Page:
• July 28, 2015    |   Private Property

    California is one step closer to sending a major civil forfeiture reform bill to Governor Jerry Brown’s desk after the Assembly’s Committee on Public Safety voted unanimously (7-0) to advance SB 443 to the Committee on Appropriations. The Appropriations Committee is the bill’s last hurdle before a vote in front of the full California State…

  • July 8, 2015    |   Private Property

    After fighting the federal government for more than 15 months, El Willis will get back his seized cash. Like many others who have faced civil forfeiture, the government never charged Willis with a crime. In late May, federal prosecutors agreed to return all of his cash—$18,480. But as part of the settlement agreement, Willis will…

  • June 12, 2015    |   Economic Liberty

    In March 2013, Wolf Antoni, owner of the Bratwurst King food truck that frequents Tysons Corner in Fairfax County, Va., was slapped with a fine totaling almost half of his daily earnings. Why? Until this summer, food trucks were not allowed to operate on state-maintained roads. At the time, Antoni wondered, “We’re all small businesses.…

  • May 28, 2015    |   Private Property

    Nasrin Kholghy and her family could soon lose their carpet store to eminent domain abuse, after 25 years at their prime location in Glendale, Colo. To rally opposition to this government land grab and to support the Constitution, Nasrin’s family will host a “Blighted” Block Party on June 13 from 3pm to 6pm at their…

  • May 26, 2015    |   Economic Liberty

    Gov. John Hickenlooper signed a bill last month that saves dozens of yoga schools from onerous restrictions. Last fall, the Colorado Division of Private Occupational Schools sent letters to over 80 yoga teacher-training studios demanding that they comply with the law: to become legally certified, these schools would have had to pay nearly $2,000 in…

  • May 5, 2015    |   Economic Liberty

    People have many reasons to work at home: rearing children, physical disability, age, little startup capital to rent office space—and, of course, who wouldn’t want to work in their bunny slippers? So it should be unsurprising that the arrangement is popular. In fact, the US Census Bureau reports that 51.6 percent of all businesses are…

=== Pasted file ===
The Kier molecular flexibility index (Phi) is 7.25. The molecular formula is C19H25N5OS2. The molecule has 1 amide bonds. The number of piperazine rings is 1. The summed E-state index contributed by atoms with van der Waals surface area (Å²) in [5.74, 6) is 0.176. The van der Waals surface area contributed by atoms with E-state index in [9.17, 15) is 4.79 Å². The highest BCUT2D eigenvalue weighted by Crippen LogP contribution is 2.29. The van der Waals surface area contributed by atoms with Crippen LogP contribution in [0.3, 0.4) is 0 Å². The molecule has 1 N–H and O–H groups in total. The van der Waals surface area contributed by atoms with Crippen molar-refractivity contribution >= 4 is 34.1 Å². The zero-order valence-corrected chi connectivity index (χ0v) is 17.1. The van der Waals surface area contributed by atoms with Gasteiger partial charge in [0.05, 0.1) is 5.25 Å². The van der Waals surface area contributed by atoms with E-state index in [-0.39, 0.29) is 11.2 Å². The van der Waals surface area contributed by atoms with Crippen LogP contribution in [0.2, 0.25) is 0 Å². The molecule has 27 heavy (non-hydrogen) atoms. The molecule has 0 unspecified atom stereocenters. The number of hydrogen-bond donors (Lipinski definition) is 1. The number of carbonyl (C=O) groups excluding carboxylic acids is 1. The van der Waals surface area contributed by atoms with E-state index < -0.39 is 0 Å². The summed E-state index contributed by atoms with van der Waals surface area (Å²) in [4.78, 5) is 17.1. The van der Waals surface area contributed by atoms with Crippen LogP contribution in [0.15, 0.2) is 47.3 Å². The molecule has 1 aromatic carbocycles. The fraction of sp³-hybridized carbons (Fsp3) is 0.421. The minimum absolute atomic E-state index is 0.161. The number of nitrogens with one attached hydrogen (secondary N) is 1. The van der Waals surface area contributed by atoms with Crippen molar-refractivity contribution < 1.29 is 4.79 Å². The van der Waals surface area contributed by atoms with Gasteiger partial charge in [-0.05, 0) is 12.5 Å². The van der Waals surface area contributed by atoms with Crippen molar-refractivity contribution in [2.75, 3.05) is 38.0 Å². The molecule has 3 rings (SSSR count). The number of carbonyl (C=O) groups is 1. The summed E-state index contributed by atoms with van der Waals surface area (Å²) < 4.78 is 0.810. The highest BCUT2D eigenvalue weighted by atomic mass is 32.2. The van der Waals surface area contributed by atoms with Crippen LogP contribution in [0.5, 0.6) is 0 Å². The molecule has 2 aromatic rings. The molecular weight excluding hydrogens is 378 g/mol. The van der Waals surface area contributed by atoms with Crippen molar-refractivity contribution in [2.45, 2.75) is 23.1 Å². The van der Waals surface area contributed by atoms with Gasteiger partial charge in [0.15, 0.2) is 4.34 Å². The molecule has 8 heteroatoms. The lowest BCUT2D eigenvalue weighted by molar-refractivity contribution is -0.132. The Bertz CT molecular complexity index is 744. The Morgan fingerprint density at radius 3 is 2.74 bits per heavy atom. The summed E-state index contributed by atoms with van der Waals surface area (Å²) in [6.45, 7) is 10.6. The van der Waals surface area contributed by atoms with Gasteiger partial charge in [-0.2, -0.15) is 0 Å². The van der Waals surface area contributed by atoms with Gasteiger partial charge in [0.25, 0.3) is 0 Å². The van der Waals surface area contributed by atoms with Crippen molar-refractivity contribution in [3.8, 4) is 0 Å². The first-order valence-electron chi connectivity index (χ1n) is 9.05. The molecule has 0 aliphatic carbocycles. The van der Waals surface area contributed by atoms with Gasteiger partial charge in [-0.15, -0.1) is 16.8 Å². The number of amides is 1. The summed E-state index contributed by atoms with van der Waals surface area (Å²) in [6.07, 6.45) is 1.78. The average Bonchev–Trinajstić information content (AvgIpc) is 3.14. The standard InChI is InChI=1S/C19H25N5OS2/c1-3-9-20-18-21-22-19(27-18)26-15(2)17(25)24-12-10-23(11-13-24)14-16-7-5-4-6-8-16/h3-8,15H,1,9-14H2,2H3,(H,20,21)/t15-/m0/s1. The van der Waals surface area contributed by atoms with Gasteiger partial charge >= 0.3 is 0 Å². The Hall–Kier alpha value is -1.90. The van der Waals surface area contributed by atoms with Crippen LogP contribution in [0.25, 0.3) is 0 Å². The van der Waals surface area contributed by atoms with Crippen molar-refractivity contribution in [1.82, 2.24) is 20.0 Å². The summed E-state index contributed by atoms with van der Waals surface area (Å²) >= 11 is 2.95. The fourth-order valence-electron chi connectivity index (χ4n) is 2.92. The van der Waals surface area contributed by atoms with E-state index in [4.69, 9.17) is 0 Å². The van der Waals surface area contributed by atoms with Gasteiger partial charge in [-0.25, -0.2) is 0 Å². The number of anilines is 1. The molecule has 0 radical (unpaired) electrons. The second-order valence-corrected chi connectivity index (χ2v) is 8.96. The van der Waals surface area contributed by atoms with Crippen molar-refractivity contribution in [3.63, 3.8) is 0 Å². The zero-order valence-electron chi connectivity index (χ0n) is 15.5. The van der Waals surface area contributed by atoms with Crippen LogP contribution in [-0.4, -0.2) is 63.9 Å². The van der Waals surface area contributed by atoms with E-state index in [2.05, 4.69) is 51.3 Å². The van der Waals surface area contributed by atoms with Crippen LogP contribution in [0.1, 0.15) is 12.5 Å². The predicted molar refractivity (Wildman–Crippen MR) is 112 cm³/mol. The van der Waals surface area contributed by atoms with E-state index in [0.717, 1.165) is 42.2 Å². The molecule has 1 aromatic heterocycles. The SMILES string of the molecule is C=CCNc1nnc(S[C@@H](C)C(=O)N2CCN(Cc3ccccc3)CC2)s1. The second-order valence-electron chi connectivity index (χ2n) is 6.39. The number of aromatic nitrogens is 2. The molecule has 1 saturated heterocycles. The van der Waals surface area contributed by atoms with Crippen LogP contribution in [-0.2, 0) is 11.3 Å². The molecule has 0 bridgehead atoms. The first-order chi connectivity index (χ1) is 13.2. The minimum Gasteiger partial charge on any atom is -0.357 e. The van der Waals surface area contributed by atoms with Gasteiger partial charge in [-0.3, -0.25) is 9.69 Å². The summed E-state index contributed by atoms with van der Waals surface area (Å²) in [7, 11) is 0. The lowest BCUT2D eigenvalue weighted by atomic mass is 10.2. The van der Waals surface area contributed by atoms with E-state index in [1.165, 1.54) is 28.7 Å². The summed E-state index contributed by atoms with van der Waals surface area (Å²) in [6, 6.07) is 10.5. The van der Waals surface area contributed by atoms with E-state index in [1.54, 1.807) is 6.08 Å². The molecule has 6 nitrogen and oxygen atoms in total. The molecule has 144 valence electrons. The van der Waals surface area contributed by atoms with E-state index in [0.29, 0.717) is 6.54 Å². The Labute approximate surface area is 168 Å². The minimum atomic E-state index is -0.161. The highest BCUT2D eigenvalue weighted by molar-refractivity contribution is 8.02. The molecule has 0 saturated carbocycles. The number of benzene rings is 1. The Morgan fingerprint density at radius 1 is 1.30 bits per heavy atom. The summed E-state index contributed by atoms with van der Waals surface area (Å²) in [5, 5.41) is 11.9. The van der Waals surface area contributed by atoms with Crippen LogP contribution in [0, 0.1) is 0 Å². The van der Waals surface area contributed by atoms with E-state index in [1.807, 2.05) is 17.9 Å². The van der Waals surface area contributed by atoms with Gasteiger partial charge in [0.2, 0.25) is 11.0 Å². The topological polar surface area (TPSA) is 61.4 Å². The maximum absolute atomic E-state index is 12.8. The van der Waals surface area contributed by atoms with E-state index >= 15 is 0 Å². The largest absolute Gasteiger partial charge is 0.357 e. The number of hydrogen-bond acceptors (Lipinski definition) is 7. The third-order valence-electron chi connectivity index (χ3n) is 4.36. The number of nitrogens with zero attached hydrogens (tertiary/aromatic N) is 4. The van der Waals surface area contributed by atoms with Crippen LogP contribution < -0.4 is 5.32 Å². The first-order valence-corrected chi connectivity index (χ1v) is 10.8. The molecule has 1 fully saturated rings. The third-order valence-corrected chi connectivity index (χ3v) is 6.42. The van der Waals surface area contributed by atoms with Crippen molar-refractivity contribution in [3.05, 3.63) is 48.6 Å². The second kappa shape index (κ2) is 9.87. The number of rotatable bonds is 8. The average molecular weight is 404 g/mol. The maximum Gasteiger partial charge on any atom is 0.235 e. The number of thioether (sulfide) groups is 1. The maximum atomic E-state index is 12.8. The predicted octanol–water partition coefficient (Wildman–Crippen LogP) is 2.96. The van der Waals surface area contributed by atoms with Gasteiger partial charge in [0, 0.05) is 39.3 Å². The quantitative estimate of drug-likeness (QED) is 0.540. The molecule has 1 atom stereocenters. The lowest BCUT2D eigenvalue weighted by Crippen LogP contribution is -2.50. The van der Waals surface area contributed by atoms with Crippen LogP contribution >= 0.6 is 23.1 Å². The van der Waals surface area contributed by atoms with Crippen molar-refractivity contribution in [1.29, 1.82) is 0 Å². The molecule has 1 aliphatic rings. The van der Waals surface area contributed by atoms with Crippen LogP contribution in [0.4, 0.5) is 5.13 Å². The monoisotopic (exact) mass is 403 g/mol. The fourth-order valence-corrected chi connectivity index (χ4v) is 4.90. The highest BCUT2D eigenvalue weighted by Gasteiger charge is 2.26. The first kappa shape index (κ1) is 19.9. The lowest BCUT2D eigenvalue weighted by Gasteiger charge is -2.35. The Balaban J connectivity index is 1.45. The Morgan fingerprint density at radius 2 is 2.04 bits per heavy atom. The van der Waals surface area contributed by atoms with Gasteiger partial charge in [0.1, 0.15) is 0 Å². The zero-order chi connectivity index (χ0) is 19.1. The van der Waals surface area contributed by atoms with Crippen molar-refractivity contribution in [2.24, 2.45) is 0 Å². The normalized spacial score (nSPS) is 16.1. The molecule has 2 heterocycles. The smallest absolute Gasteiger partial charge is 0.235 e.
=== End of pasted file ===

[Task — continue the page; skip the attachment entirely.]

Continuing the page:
• April 26, 2015    |   Economic Liberty

    After eradicating all crime in New York City, the NYPD can finally stamp out the real threat to New Yorkers: churro vendors. In late March, the NYPD arrested three women at the Union Square subway station for peddling churros without a license. Each woman was arrested, ticketed and is due in court on May 14.…

  • April 25, 2015    |   Economic Liberty

    Carrying a badge as an armed “special conservator of the peace” requires 40 hours of training in Virginia. But getting a license to cut someone’s hair takes 1,500 hours of training—almost 40 times as many hours. Welcome to the absurd world of occupational regulations. Currently, Virginia law lets private citizens become SCOPs, which have the…

  • March 6, 2015    |   Economic Liberty

    African hair braiders have safely twisted, weaved and braided hair for millennia. Yet Iowa forces these entrepreneurs to get licenses in cosmetology, even though braiders shun the use of chemicals and dyes. Read More: Texas Hair Braiders Win Right to Open Braiding Schools By requiring 2,100 hours of largely irrelevant training, Iowa is actually tied…

  • February 27, 2015    |   Private Property

    As a neurologist at Mercy Medical Center in Mason City, Iowa, Alireza Yarahmadi has helped patients with epilepsy, sleep disorders and strokes. Now he can add another line to his CV: civil forfeiture victim. Last June, the IRS seized $344,405 from the Iowa doctor’s account, alleging that he frequently withdrew cash in amounts under $10,000 to…

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